Today’s Bauer’s Bytes comes to us from Amelia. Amelia said, “One moment that struck me in EoME was after Scott, Sasha, and Sergey have rescued Ethan. As Sergey is talking to Jack, Sasha wets a rag with water and starts cleaning Sergey’s face and neck, and Sergey not only allows him to do so, he leans into Sasha! This seems to show an increased level of intimacy in their relationship, whether conscious or unconscious on both their parts. I would love to see any scene post coup with Sergey allowing such intimacy/closeness from Sasha or even craving it…”


A great prompt, and one I really enjoyed writing. 🙂  I hope you enjoy it as well!


Sasha trudged up the last slope, heading for their bunker at the top of the ridge. Loose black dirt and lingering remnants of trampled, muddy snow squelched beneath his boots. Finally, winter was dissipating in the mountains. It was just freezing, most days.


Living in the forest, deep in the Caucasus on the run from General Moroshkin, was not glamorous. It reminded Sasha of being back in training exercises from his Air Force days, when they were dropped in the Russian North with absolutely nothing and told to get back to base. Driving snow, ice storms, pounding rain. Bears and wolves. Sucking mud that was practically frozen coating his boots. The rub of hunger in his belly, an ache that wanted to be filled. And the stench. God, the stench.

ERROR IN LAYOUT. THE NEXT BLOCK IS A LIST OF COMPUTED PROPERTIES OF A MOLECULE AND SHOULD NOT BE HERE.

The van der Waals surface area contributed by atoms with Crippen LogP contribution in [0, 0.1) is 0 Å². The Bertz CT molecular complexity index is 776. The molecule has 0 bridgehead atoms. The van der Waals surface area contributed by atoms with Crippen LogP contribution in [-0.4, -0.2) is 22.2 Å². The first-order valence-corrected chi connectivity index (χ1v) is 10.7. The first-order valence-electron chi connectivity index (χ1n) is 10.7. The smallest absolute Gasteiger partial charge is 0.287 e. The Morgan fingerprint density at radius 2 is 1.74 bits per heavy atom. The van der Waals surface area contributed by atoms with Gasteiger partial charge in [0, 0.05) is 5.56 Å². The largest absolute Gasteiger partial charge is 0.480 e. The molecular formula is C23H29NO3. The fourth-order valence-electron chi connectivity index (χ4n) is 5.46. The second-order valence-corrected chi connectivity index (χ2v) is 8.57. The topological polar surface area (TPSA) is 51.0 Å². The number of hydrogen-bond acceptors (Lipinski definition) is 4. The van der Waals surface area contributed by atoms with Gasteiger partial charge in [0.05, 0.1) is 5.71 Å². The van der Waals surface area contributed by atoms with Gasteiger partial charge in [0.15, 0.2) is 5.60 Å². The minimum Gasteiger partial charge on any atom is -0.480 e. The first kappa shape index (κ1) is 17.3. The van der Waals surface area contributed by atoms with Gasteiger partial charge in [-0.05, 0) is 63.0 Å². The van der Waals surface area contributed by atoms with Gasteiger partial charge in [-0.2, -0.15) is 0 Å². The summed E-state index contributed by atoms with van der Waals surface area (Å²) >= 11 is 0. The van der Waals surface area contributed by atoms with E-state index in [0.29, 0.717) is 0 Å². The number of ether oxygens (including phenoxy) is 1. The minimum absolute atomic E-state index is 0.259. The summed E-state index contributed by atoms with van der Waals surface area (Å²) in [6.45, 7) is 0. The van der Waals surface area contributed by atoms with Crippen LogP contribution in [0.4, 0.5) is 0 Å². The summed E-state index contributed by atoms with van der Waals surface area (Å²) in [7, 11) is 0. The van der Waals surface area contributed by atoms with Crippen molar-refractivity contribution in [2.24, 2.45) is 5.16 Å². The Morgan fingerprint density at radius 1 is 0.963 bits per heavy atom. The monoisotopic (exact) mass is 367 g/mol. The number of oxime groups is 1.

As bad as those days were, this was worse. Those exercises had an end. He could look forward to sleeping in his bed again, a warm shower, and a hot meal, if he only endured.